Nine Simpson College students attended a meal-planning simulation which the Religious Life Community hosted on March 21.
Junior Rachel Hollingsworth, who’s a member of RLC, hosted the event on Wednesday evening in the Principal Black Box Theatre.
She started the event by stating that, “Fifty-one million Americans live in food insecure households.”
To start, participants broke off into groups of twos and threes and were handed a packet that included a short description of the family they belong to. This packet also contained a debit card and the family’s monthly income description.
Some families had vastly different income and expense information depending on their size.
Annemarie McCormick shared the information on her sheet, “I have a family of five, with my boyfriend and three children. I have $26.50 per week to spend on food after our medical expenses and his leg injury putting him out of work.”
She was shocked that she would have to provide for everyone on such a tight budget. “It’s so sad,” she said.
After figuring out their weekly budget, Hollingsworth told everyone they would have 20 minutes to get all of the food they needed for the week at the grocery store.
Participants were also able to use the town’s food pantry and social worker, but the location of these were kept secret because, according to Hollingsworth, “In real life, you would have to find and access these on your own without someone telling you where they are.”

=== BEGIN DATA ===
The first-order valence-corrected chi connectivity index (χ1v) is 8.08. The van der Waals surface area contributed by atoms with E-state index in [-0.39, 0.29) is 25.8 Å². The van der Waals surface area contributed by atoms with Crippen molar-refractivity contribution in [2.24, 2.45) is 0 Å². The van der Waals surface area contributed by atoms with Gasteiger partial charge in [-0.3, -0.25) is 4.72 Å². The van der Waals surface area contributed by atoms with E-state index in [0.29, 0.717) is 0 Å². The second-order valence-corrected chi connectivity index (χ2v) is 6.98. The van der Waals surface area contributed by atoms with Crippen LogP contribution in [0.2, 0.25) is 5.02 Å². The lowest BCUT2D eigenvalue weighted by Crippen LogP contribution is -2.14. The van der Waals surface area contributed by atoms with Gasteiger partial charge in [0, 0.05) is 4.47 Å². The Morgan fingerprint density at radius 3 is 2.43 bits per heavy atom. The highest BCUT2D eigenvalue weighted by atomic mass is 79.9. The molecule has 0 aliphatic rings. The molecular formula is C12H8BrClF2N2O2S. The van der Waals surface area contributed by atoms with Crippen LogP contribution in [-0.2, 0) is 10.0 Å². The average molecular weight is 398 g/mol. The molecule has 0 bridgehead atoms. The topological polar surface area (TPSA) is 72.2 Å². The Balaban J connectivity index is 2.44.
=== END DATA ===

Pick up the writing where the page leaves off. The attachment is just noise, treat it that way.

While families milled around shopping, staff members acting out the other roles treated them realistically. At the food pantry, they were only allowed to get five random items for free.
Some people walked away with multiple things of jelly, while others got better-quality vegetables. Heidi Levine was the social worker for the experiments and talked about acting annoyed and shuffling papers to seem very busy.
Val Wilson, president of RLC, also participated in the activity. “I felt like we were doing something wrong,” she said, referring to when she and others were filling out the information for the social worker.
Wilson also commented during the discussion portion afterward about what it was like with such a low weekly budget. “The most difficult part was making a meal plan for a family of three,” she said, later adding, “We ate a lot of cereal and milk.”
Hollingsworth spoke more during the discussion, and others shared personal stories about having to eat on a budget at home. “Food stamps can help, but a lot of things aren’t available with food stamps like tampons, diapers and formula,” she said.
Wilson mentioned that, “If kids can’t eat, then they can’t focus or learn and they can end up on the streets.”
Hollingsworth said, “Free and reduced lunch helps a lot.”